God may be part of a trinity, but this Sunday’s readings make Him look two-faced. There’s the Old Testament God depicted as mean and vengeful in our first reading (nm 21:4b-9), striking swiftly after Moses’ flock complains about their conditions in the desert:
“In punishment the LORD sent among the people saraph serpents, which bit the people so that many of them died.”
Then there’s the New Testament God whom Paul describes as a servant in our second reading (phil 2:6-11):
“Christ Jesus, though he was in the form of God, did not regard equality with God something to be grasped. Rather, he emptied himself, taking the form of a slave, coming in human likeness.”
Which is he? Maybe we should ask, “Which are we?”
Which people do we identify with in the Bible? The spoiled brat Israelites who complain to Moses at every turn during their journey out of Egyptian slavery, or the followers of Jesus who often show the immaturity of adolescents in their short memory for the lessons Christ teaches them along their journey? We’re not seeing two Gods in these readings but one Father in the process of raising the human race. We’re still a work in progress.
Think back on your childhood, weren’t there times when mom or dad shouted “Don’t make me come down there!” They often used fear because that’s what our childish minds understood. When we matured into adolescence our parents were a bit more subtle—using our siblings to teach us important lessons of empathy: “Now how would you feel if Billy smacked YOU in the eye?” They may even pay extra loving attention to the care of Billy’s black eye, just to teach you a lesson—maybe to make you feel a bit guilty, but also to feel some responsibility for your brother.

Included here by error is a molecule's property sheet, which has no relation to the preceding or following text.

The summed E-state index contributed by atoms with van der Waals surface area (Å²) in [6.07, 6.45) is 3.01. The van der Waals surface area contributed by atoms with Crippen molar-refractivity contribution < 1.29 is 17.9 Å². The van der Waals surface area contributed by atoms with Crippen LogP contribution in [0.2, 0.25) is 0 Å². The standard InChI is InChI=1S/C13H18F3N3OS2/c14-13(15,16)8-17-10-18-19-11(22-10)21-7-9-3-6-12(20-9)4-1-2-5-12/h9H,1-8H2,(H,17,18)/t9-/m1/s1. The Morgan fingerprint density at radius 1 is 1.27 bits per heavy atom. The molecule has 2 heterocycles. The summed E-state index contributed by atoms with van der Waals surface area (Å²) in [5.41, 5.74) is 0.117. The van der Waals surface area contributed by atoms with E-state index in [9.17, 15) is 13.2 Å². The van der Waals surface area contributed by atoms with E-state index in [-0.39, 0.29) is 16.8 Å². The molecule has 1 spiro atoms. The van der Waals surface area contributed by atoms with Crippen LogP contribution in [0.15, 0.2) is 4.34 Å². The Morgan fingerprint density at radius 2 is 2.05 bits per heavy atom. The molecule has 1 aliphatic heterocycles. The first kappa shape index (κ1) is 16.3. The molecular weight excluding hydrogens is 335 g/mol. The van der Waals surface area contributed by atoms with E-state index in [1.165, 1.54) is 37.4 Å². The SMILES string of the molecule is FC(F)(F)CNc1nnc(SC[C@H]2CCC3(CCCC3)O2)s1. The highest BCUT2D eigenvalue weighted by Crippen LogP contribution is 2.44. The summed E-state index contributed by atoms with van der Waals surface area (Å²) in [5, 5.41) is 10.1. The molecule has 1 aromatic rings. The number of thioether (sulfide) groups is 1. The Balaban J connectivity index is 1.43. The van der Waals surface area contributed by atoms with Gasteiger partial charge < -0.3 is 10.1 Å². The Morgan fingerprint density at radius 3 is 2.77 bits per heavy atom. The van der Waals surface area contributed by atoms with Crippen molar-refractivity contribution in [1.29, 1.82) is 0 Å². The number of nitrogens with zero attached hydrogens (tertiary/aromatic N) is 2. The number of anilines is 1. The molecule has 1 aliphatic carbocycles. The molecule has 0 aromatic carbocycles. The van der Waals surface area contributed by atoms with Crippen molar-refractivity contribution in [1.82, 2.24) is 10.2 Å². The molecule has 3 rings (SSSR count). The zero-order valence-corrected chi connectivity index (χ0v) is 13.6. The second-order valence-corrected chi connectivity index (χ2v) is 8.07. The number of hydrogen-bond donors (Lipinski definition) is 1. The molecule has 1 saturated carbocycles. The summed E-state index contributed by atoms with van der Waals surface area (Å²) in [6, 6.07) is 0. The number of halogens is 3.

That’s just what Jesus did when he washed the disciples’ feet, then told them to go and do likewise.
Here we are, 2000 years later. Have God’s children grown out of their adolescence? Did our Father’s parenting help us mature into responsible adults who have taken his lessons of love to heart?
Maybe. We still fight among ourselves, motivated by the seven deadly sins. We still devote a good deal of our time to pastimes like “professional football,” where, during the course of a season several of those deadly sins often overshadow the sportsmanship the game’s inventors intended it to cultivate (wife-beating, anyone?). But even during the heat of one of those childish games broadcast on network TV, the cameras will often focus on a sign that pops somewhere in the crowd stating simply: “John 3:16.” That happens to be an excerpt from this Sunday’s Gospel reading (jn 3:13-17):
“For God so loved the world that he gave his only Son, so that everyone who believes in him might not perish but might have eternal life.”
That lesson from Our Heavenly Father has survived the centuries and found a place in our worldly culture. Maybe God’s children have finally grown up. Now if Dad would only give us the keys to his Kingdom.